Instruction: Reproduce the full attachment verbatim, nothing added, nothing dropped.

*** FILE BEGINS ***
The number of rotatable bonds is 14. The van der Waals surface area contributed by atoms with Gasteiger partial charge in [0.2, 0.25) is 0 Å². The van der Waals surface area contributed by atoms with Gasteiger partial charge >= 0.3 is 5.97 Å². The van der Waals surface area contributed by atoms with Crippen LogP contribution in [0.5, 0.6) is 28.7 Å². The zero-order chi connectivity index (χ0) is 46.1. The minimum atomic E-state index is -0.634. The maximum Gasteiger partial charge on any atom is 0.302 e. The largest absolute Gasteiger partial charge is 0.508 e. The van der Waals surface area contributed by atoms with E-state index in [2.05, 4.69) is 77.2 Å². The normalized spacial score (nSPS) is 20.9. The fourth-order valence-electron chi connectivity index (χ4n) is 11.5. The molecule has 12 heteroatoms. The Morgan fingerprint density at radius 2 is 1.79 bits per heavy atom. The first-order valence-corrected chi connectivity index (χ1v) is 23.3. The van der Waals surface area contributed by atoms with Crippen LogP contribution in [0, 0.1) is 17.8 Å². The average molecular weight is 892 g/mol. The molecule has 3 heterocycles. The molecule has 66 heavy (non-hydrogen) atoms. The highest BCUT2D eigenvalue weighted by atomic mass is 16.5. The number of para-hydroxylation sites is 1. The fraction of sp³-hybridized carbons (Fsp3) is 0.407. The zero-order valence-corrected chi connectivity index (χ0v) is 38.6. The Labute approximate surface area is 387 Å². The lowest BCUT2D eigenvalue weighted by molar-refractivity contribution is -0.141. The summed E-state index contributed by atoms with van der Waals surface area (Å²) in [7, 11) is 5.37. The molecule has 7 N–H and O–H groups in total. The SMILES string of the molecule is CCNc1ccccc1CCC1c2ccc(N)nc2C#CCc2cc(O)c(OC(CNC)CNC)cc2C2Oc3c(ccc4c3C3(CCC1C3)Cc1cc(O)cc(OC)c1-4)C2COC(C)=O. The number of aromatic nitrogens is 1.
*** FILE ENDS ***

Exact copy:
The number of rotatable bonds is 14. The van der Waals surface area contributed by atoms with Gasteiger partial charge in [0.2, 0.25) is 0 Å². The van der Waals surface area contributed by atoms with Gasteiger partial charge >= 0.3 is 5.97 Å². The van der Waals surface area contributed by atoms with Crippen LogP contribution in [0.5, 0.6) is 28.7 Å². The zero-order chi connectivity index (χ0) is 46.1. The minimum atomic E-state index is -0.634. The maximum Gasteiger partial charge on any atom is 0.302 e. The largest absolute Gasteiger partial charge is 0.508 e. The van der Waals surface area contributed by atoms with E-state index in [2.05, 4.69) is 77.2 Å². The normalized spacial score (nSPS) is 20.9. The fourth-order valence-electron chi connectivity index (χ4n) is 11.5. The molecule has 12 heteroatoms. The Morgan fingerprint density at radius 2 is 1.79 bits per heavy atom. The first-order valence-corrected chi connectivity index (χ1v) is 23.3. The van der Waals surface area contributed by atoms with Crippen LogP contribution in [0, 0.1) is 17.8 Å². The average molecular weight is 892 g/mol. The molecule has 3 heterocycles. The molecule has 66 heavy (non-hydrogen) atoms. The highest BCUT2D eigenvalue weighted by atomic mass is 16.5. The number of para-hydroxylation sites is 1. The fraction of sp³-hybridized carbons (Fsp3) is 0.407. The zero-order valence-corrected chi connectivity index (χ0v) is 38.6. The Labute approximate surface area is 387 Å². The lowest BCUT2D eigenvalue weighted by molar-refractivity contribution is -0.141. The summed E-state index contributed by atoms with van der Waals surface area (Å²) in [7, 11) is 5.37. The molecule has 7 N–H and O–H groups in total. The SMILES string of the molecule is CCNc1ccccc1CCC1c2ccc(N)nc2C#CCc2cc(O)c(OC(CNC)CNC)cc2C2Oc3c(ccc4c3C3(CCC1C3)Cc1cc(O)cc(OC)c1-4)C2COC(C)=O. The number of aromatic nitrogens is 1.